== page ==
That initial idea grew into a regular collaboration. The two congregations — along with members of Beth Am Israel — formed a Unity Choir, which performed songs from the Jewish and gospel traditions, as well as pop songs. Beth Am and the church also later started to hold a “Freedom Seder,” during Passover, and all three institutions join annually for Shabbat services before Martin Luther King Jr. Day.
In a meeting to plan the seder about eight years ago, Messinger recalled, he suggested that attendees sing “I Wish I Knew How It Would Feel to Be Free,” by Nina Simone, the soulful singer and civil rights leader. 
Pollard looks “at me like, ‘What! How do you know that song?’ ” said Messinger.
The two ended up performing a few Beatles’ songs together at the seder and realized that they had similar musical tastes. In 2011, Messinger, Pollard and other members of the choir recorded “These Songs of Freedom,” a compilation of Jewish, gospel, pop and reggae music.
Pollard, who grew up in Ardmore, and Messinger, who grew up in Havertown, continued to get together for coffee, which led to the podcast in which they discuss “race, religion and rock and roll.” The title, “Can You Feel It?” (­messinger) comes from one of their favorite Jackson 5 songs. So far, they’ve aired two episodes and are aiming to continue their venture. 
“We’re just having fun, andwe thought, maybe someone else will think it’s fun, too,” said Messinger, 45.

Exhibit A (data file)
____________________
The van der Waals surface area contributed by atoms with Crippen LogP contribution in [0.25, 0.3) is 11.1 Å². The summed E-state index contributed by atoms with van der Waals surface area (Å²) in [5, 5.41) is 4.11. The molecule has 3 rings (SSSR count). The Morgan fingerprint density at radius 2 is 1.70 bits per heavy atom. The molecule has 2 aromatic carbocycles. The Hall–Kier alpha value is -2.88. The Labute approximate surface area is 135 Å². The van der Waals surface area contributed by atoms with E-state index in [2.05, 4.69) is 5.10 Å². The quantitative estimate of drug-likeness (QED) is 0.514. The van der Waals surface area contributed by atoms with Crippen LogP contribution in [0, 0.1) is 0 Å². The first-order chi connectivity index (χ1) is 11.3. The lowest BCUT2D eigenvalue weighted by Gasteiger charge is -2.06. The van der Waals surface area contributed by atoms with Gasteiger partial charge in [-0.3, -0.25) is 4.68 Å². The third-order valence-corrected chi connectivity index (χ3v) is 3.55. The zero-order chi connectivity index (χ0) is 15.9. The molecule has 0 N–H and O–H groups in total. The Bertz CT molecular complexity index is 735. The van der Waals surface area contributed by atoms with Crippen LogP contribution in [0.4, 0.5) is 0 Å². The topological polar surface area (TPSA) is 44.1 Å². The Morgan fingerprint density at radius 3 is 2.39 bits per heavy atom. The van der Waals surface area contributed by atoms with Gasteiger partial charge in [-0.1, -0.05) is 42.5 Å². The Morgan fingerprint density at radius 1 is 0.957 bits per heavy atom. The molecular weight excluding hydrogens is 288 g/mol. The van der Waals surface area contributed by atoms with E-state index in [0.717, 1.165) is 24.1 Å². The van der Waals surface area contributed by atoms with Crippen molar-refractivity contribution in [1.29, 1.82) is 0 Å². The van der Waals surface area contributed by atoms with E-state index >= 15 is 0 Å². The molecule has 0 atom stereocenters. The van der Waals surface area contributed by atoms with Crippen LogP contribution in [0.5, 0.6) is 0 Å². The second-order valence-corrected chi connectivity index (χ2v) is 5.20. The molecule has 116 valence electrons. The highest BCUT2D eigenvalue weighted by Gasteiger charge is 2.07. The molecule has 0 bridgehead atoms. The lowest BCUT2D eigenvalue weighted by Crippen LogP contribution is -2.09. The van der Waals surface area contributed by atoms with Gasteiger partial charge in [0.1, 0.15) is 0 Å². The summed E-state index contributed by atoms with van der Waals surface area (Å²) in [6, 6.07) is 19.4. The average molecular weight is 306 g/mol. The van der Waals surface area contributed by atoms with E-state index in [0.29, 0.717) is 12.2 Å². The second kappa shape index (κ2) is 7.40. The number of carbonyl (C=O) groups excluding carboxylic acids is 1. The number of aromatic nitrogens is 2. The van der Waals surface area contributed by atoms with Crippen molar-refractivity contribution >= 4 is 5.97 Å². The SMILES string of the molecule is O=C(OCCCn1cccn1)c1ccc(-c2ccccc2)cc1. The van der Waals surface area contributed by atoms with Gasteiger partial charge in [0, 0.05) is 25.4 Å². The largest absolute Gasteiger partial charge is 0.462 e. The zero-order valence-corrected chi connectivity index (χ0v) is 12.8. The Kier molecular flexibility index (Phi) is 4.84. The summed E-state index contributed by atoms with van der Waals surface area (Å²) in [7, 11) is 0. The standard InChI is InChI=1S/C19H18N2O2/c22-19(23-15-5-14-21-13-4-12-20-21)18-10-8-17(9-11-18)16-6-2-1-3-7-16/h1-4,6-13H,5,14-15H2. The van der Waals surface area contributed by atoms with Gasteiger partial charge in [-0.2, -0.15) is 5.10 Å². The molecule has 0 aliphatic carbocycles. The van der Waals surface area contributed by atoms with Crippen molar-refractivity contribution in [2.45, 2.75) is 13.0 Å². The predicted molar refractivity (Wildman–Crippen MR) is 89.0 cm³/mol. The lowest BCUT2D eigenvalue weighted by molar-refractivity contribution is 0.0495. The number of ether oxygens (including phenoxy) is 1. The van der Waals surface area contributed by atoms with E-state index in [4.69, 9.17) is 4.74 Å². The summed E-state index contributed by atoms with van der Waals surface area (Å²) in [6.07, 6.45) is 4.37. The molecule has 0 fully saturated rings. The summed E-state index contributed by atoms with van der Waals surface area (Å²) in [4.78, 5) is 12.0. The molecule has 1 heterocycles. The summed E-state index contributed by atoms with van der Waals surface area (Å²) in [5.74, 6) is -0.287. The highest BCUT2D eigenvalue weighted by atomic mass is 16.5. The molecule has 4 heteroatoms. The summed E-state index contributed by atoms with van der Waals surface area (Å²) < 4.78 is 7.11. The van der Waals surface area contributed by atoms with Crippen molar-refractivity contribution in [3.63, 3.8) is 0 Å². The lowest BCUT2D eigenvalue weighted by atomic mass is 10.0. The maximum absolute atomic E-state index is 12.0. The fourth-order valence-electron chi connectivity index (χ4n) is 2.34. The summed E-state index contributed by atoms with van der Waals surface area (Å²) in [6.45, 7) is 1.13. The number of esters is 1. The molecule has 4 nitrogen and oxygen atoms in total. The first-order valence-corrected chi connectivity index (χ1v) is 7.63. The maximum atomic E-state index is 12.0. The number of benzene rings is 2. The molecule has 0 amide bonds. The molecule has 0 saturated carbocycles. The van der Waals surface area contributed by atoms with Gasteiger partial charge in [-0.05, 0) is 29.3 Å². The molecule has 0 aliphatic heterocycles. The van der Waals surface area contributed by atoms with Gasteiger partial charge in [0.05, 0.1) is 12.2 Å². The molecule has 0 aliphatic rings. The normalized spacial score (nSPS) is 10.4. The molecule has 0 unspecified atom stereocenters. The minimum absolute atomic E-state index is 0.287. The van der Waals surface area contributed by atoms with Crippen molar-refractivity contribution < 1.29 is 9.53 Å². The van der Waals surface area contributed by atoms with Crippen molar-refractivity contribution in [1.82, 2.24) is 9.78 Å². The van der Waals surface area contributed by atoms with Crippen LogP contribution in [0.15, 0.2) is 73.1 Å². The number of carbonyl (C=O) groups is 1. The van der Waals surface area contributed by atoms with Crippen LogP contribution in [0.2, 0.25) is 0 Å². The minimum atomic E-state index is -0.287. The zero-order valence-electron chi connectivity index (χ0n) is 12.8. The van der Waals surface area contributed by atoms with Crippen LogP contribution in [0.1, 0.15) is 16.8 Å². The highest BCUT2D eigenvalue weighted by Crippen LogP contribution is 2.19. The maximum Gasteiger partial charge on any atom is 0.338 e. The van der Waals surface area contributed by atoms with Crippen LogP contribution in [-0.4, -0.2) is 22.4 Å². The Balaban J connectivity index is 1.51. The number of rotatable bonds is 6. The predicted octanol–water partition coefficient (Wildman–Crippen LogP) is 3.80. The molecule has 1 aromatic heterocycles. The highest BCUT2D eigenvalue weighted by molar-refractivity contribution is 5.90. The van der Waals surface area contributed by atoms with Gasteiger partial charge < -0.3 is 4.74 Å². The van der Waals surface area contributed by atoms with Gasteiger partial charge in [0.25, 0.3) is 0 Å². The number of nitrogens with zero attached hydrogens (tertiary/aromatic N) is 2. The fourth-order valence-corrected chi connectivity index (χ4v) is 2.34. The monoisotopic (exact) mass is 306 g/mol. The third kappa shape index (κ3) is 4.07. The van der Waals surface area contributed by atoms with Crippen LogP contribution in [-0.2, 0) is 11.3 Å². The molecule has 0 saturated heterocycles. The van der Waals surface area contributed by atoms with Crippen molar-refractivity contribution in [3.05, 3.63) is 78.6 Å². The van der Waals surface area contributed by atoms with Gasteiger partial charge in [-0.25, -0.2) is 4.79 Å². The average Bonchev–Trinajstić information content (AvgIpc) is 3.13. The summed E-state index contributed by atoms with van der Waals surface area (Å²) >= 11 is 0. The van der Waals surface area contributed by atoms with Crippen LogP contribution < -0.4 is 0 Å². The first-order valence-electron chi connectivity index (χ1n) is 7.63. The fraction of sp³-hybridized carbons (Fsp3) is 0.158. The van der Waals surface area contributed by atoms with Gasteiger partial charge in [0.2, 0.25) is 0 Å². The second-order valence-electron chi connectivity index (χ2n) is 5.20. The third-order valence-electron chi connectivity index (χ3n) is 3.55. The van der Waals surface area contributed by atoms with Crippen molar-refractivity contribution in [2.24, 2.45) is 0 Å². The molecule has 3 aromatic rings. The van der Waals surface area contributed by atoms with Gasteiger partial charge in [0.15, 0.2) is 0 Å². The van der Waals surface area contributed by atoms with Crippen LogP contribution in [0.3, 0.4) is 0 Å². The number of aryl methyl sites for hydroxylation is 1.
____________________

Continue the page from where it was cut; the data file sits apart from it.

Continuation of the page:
“We’re discussing real and sometimes uneasy topics,” said Pollard, 42. 
Before the St. Louis County grand jury last month decided not to indict police officer Darren Wilson in the shooting death of Brown, Pollard said during their second podcast: “He's going to get off. You heard me say it. This cop is going to get off, and St. Louis will burn down. I’m not being prophetic; I’m just telling you.”
Pollard then questioned the legal arguments that could be used in Wilson’s defense before Messinger moved the conversation in a different direction, saying he couldn’t relate to some of the challenges that black men face.
“I’m a short, skinny, white Jewish guy, and I may have other insecurities about my physical size late at night walking down the street, but it’s nothing that I think compares to” what Pollard, a 6- feet-3-inch black man, experiences in terms of racial profiling, he said.